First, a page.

Wednesday, July 31, 2013

Inside a Paranoid Runner's Mind

Remember Monday morning's triumphant post about overcoming Week 8 with flying colors?

That triumph seems to have been a bit pre-mature.

You see, my foot hurts. No, not that one. The other one. My right foot. In the same place that my left foot hurt when I was on my way to the incident-that-shall-not-be-named. It didn't pain me during Sunday's 14 miler at all. Or Sunday night. On Monday it felt sore... along with a lot of other body parts. Yesterday, it was still rather unhappy, but it didn't feel worse (or better) after my speedwork session.

Then I stupidly crammed it into a pair of mid-height heels for the work day. It protested.

This morning, it is still sore. I swam (a horrible swim, by the way) to minimize any impact, and it is still not happy. Thereofre, my mind has leapt to the unnerving conclusion that I have gone and broken myself again or am on the verge of breaking myself again.

So what do I do first? I play the blame game. What could I have done to make this part of my foot hurt?

Suspect One: Shoes. My favorite thing to blame lately. Sunday was my longest run to date in the Ghosts. Perhaps this is just my feet adjusting to the new shoes, whose toe boxes do seem to be a bit more restrictive than previous pairs. My pinkie and 4th toe didn't hurt during the long run but when I pulled my feet out of my shoes and into flip flops immediately after, both pinkie toes were very red and felt in need of stretching, especially the right one.

Maybe it was just my shoes.

Suspect Two: that bonus run that I gave myself last week. I should not have done it... it was very stupid. In retrospect, I should have first looked at the resulting % increase in mileage that the run would create. But no, I said DAMN THE MAN and ran without care.

Here's why that was a big stupid move: the week before I ran 19 miles. Last week I ran 32.

Yeah. That would be a 70% increase in mileage... or seven times the amount you are supposed to increase by each week.

Hm. I think I have found the culprit.

How could I be so reckless? I have obviously gotten over-confident and forgotten the hard lessons of last September.

Now.. what do I do?

Let me tell a thing that a paranoid runner should not do: read a bunch of articles and online forums about stress fractures. This is only leading me to elevated heart rate and feelings like I'm going to pass out or puke or both.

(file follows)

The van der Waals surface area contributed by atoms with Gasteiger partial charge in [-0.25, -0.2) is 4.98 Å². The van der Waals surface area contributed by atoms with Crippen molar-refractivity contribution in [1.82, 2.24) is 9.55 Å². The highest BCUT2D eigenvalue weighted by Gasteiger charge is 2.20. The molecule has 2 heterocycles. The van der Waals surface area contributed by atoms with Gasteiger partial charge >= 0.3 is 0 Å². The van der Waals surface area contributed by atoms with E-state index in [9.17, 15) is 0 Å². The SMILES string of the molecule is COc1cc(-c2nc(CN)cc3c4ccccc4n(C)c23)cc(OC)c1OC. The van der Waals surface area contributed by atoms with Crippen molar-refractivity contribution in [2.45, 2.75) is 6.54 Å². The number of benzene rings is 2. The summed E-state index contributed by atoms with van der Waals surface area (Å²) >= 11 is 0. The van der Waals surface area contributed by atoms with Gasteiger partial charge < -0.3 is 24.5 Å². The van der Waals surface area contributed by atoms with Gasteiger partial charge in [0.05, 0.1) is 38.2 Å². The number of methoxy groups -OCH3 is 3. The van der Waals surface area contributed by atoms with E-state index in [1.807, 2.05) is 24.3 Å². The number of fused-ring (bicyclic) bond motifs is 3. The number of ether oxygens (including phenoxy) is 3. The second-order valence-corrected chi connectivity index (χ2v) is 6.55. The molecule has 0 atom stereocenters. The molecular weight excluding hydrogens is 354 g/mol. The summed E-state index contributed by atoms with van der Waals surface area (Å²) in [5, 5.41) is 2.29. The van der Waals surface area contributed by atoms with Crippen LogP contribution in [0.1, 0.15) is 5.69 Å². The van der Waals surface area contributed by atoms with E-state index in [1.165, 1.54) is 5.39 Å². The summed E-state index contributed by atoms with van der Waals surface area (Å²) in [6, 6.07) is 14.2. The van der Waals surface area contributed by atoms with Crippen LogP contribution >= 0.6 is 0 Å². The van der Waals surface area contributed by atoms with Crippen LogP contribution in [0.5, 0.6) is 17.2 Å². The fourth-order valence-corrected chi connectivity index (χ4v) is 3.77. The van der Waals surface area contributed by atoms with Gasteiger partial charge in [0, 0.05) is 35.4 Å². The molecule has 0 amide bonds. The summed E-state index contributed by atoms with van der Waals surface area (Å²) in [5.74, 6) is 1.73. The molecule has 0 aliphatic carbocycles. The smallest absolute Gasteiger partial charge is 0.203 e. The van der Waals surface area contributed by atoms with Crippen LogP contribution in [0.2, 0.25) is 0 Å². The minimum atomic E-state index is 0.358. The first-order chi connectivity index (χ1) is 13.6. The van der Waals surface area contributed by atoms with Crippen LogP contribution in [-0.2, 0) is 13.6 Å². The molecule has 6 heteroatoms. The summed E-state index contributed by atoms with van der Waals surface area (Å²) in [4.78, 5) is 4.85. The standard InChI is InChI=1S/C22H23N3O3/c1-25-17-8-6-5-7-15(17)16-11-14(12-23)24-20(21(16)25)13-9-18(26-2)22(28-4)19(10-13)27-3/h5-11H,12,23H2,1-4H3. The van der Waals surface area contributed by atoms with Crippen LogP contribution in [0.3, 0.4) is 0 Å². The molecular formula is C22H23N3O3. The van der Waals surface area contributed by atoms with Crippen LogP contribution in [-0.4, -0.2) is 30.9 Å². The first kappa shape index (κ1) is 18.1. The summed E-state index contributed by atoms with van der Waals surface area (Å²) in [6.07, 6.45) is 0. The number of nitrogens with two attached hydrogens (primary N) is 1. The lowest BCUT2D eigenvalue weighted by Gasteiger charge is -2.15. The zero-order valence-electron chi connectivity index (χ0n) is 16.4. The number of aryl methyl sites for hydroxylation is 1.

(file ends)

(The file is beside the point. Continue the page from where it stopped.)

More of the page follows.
Do I call Dr. Cutter now and make an appointment? If I go, they will do an x ray. If this is just the start of a stress fracture, it probably won't show up on an x ray. Then I would have to do a bone scan. Bone scan = $$$ and needles. I hate needles. And I hate spending money on doctors.

Do I take a chill pill, scratch tomorrow's tempo run, and attempt Saturday's MTT run with the hope that this is just muscle ache/protest at the dramatic increase in mileage?

Do I just need to stop thinking about it, as 90% of this is likely a mental thing? (See previous freakouts and post-rule-breaking over reactions that turned out to be nothing.)

I am leaning toward option 2 of scratching tomorrow and engaging in cross training instead, hoping that the soreness is gone by Saturday morning, and going out with the team.

And trying to go with a healthy dose of option 3.

Monday, July 29, 2013

Richmond Marathon Training Take 2 - Week 8

I was very nervous about this week. Last year, I broke my foot during training week 8, so that was heavy on my mind.

This year, I've survived and better still, it turned out to be a strong week.


4 runs for 31.7 miles
8.5 miles on the bike
1600 yards in the pool

Running miles logged so far: 165

Training highlights:
  • First 30 mile week since week 8 of last year
  • Only my second time running a true 14 miler and felt great for the duration. Truth be told, this was supposed to be only a 13 miler, but whoever made the route for our MTT run went a bit over. When I got back to the stadium, my Garmin read 13.8 miles, so I kept running to round it out to 14 because why the heck not?
  • Beautiful weather on Friday was too tempting so I threw caution to the wind and snuck in 5 unscheduled miles 
  • I'm officially 1/3 of the way through MTT training season!

Training lowlights:
  • On Tuesday my body went into rebellion. I had episodes of room-spinning-dizziness all day for no apparent reason. I had to take the day off from work and ended up sleeping for hours upon hours. 

Neutral: